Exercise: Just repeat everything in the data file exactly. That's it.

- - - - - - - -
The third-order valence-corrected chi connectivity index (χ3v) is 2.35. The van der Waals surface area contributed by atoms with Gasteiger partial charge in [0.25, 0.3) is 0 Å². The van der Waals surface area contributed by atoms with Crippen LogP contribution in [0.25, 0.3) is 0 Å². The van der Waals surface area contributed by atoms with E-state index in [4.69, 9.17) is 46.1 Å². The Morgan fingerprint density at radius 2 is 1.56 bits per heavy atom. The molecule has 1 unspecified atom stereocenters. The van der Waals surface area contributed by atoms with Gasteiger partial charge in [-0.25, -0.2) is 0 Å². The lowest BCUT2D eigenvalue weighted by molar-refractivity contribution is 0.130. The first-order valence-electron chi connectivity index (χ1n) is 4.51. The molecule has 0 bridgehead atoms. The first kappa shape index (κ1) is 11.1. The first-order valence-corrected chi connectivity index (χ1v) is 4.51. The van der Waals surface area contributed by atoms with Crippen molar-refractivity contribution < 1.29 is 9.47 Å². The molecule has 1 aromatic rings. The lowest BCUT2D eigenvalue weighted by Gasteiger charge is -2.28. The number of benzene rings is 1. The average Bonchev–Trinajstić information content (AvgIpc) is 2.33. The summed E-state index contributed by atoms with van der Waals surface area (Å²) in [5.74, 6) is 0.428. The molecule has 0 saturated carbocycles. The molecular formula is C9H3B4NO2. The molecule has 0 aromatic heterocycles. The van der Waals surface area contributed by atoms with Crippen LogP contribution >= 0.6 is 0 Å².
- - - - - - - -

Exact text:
The third-order valence-corrected chi connectivity index (χ3v) is 2.35. The van der Waals surface area contributed by atoms with Gasteiger partial charge in [0.25, 0.3) is 0 Å². The van der Waals surface area contributed by atoms with Crippen LogP contribution in [0.25, 0.3) is 0 Å². The van der Waals surface area contributed by atoms with E-state index in [4.69, 9.17) is 46.1 Å². The Morgan fingerprint density at radius 2 is 1.56 bits per heavy atom. The molecule has 1 unspecified atom stereocenters. The van der Waals surface area contributed by atoms with Gasteiger partial charge in [-0.25, -0.2) is 0 Å². The lowest BCUT2D eigenvalue weighted by molar-refractivity contribution is 0.130. The first-order valence-electron chi connectivity index (χ1n) is 4.51. The molecule has 0 bridgehead atoms. The first kappa shape index (κ1) is 11.1. The first-order valence-corrected chi connectivity index (χ1v) is 4.51. The van der Waals surface area contributed by atoms with Crippen molar-refractivity contribution < 1.29 is 9.47 Å². The molecule has 1 aromatic rings. The lowest BCUT2D eigenvalue weighted by Gasteiger charge is -2.28. The number of benzene rings is 1. The average Bonchev–Trinajstić information content (AvgIpc) is 2.33. The summed E-state index contributed by atoms with van der Waals surface area (Å²) in [5.74, 6) is 0.428. The molecule has 0 saturated carbocycles. The molecular formula is C9H3B4NO2. The molecule has 0 aromatic heterocycles. The van der Waals surface area contributed by atoms with Crippen LogP contribution >= 0.6 is 0 Å².